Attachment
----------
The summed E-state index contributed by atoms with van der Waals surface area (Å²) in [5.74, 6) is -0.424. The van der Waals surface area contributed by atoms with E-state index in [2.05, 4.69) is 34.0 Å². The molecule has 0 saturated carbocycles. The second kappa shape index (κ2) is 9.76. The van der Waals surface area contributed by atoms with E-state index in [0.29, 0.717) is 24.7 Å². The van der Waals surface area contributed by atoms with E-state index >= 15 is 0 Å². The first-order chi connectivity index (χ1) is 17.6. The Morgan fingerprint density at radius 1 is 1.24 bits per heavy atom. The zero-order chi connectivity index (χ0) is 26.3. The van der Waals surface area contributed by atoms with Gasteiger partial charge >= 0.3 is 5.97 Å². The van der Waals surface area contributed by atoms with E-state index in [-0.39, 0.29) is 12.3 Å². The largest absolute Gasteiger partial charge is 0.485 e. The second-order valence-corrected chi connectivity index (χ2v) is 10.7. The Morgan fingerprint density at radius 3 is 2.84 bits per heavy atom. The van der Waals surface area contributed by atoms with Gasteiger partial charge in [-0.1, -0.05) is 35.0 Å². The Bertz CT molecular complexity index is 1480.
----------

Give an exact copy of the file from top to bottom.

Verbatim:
The summed E-state index contributed by atoms with van der Waals surface area (Å²) in [5.74, 6) is -0.424. The van der Waals surface area contributed by atoms with E-state index in [2.05, 4.69) is 34.0 Å². The molecule has 0 saturated carbocycles. The second kappa shape index (κ2) is 9.76. The van der Waals surface area contributed by atoms with E-state index in [0.29, 0.717) is 24.7 Å². The van der Waals surface area contributed by atoms with E-state index >= 15 is 0 Å². The first-order chi connectivity index (χ1) is 17.6. The Morgan fingerprint density at radius 1 is 1.24 bits per heavy atom. The zero-order chi connectivity index (χ0) is 26.3. The van der Waals surface area contributed by atoms with Gasteiger partial charge >= 0.3 is 5.97 Å². The van der Waals surface area contributed by atoms with E-state index in [-0.39, 0.29) is 12.3 Å². The largest absolute Gasteiger partial charge is 0.485 e. The second-order valence-corrected chi connectivity index (χ2v) is 10.7. The Morgan fingerprint density at radius 3 is 2.84 bits per heavy atom. The van der Waals surface area contributed by atoms with Gasteiger partial charge in [-0.1, -0.05) is 35.0 Å². The Bertz CT molecular complexity index is 1480.